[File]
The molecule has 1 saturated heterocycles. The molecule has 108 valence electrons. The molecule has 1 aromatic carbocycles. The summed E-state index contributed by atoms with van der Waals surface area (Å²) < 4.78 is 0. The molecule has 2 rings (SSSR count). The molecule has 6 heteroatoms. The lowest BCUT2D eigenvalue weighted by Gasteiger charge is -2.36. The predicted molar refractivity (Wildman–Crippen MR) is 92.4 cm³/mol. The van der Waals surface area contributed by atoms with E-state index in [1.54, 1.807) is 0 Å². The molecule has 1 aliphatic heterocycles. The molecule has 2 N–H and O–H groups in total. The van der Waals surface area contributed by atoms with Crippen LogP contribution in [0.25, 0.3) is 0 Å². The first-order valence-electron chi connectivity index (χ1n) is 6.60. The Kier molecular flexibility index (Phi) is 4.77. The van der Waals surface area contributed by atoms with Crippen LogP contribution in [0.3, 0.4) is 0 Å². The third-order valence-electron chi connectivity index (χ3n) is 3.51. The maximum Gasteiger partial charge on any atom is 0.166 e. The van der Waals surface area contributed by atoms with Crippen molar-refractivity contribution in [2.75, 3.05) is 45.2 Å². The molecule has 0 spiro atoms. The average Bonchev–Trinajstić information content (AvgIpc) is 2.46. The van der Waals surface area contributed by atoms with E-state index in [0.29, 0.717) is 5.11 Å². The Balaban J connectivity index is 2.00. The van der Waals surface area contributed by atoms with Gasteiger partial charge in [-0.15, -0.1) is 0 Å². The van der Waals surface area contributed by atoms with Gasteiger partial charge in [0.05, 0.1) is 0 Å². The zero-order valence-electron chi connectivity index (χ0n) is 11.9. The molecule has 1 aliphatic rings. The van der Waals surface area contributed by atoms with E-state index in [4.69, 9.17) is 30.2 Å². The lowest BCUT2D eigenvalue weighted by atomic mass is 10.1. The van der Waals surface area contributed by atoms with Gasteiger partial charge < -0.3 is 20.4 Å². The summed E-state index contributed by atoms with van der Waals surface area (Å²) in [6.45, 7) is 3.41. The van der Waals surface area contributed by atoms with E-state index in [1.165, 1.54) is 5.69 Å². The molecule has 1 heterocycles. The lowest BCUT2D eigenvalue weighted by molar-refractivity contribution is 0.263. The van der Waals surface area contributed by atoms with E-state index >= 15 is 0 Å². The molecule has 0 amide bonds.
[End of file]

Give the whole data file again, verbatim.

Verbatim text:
The molecule has 1 saturated heterocycles. The molecule has 108 valence electrons. The molecule has 1 aromatic carbocycles. The summed E-state index contributed by atoms with van der Waals surface area (Å²) < 4.78 is 0. The molecule has 2 rings (SSSR count). The molecule has 6 heteroatoms. The lowest BCUT2D eigenvalue weighted by Gasteiger charge is -2.36. The predicted molar refractivity (Wildman–Crippen MR) is 92.4 cm³/mol. The van der Waals surface area contributed by atoms with E-state index in [1.54, 1.807) is 0 Å². The molecule has 1 aliphatic heterocycles. The molecule has 2 N–H and O–H groups in total. The van der Waals surface area contributed by atoms with Crippen LogP contribution in [0.25, 0.3) is 0 Å². The first-order valence-electron chi connectivity index (χ1n) is 6.60. The Kier molecular flexibility index (Phi) is 4.77. The van der Waals surface area contributed by atoms with Crippen LogP contribution in [0.3, 0.4) is 0 Å². The third-order valence-electron chi connectivity index (χ3n) is 3.51. The maximum Gasteiger partial charge on any atom is 0.166 e. The van der Waals surface area contributed by atoms with Crippen molar-refractivity contribution in [2.75, 3.05) is 45.2 Å². The molecule has 0 spiro atoms. The average Bonchev–Trinajstić information content (AvgIpc) is 2.46. The van der Waals surface area contributed by atoms with E-state index in [0.29, 0.717) is 5.11 Å². The Balaban J connectivity index is 2.00. The van der Waals surface area contributed by atoms with Gasteiger partial charge in [-0.15, -0.1) is 0 Å². The van der Waals surface area contributed by atoms with Gasteiger partial charge in [0.05, 0.1) is 0 Å². The zero-order valence-electron chi connectivity index (χ0n) is 11.9. The molecule has 1 aliphatic rings. The van der Waals surface area contributed by atoms with E-state index in [4.69, 9.17) is 30.2 Å². The lowest BCUT2D eigenvalue weighted by atomic mass is 10.1. The van der Waals surface area contributed by atoms with Gasteiger partial charge < -0.3 is 20.4 Å². The summed E-state index contributed by atoms with van der Waals surface area (Å²) in [6.45, 7) is 3.41. The van der Waals surface area contributed by atoms with E-state index in [1.165, 1.54) is 5.69 Å². The molecule has 1 heterocycles. The lowest BCUT2D eigenvalue weighted by molar-refractivity contribution is 0.263. The van der Waals surface area contributed by atoms with E-state index >= 15 is 0 Å². The molecule has 0 amide bonds.